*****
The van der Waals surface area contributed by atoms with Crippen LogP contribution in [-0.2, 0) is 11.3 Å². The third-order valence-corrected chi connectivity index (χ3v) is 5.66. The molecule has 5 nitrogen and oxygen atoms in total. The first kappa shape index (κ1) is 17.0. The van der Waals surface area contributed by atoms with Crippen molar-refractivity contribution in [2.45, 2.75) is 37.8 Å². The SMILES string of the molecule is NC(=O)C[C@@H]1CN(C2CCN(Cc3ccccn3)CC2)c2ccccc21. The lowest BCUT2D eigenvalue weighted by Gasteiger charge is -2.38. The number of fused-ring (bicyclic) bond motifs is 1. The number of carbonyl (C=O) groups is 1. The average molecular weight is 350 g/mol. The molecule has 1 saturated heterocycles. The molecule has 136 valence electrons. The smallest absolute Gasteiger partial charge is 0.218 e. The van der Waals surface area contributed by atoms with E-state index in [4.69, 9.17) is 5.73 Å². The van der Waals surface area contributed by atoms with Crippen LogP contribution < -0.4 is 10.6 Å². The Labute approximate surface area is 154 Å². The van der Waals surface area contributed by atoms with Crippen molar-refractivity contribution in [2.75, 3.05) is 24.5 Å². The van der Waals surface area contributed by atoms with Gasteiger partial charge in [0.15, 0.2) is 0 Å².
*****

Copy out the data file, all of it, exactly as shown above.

The van der Waals surface area contributed by atoms with Crippen LogP contribution in [-0.2, 0) is 11.3 Å². The third-order valence-corrected chi connectivity index (χ3v) is 5.66. The molecule has 5 nitrogen and oxygen atoms in total. The first kappa shape index (κ1) is 17.0. The van der Waals surface area contributed by atoms with Crippen molar-refractivity contribution in [2.45, 2.75) is 37.8 Å². The SMILES string of the molecule is NC(=O)C[C@@H]1CN(C2CCN(Cc3ccccn3)CC2)c2ccccc21. The lowest BCUT2D eigenvalue weighted by Gasteiger charge is -2.38. The number of fused-ring (bicyclic) bond motifs is 1. The number of carbonyl (C=O) groups is 1. The average molecular weight is 350 g/mol. The molecule has 1 saturated heterocycles. The molecule has 136 valence electrons. The smallest absolute Gasteiger partial charge is 0.218 e. The van der Waals surface area contributed by atoms with E-state index in [4.69, 9.17) is 5.73 Å². The van der Waals surface area contributed by atoms with Crippen LogP contribution < -0.4 is 10.6 Å². The Labute approximate surface area is 154 Å². The van der Waals surface area contributed by atoms with Crippen molar-refractivity contribution in [2.75, 3.05) is 24.5 Å². The van der Waals surface area contributed by atoms with Gasteiger partial charge in [0.15, 0.2) is 0 Å².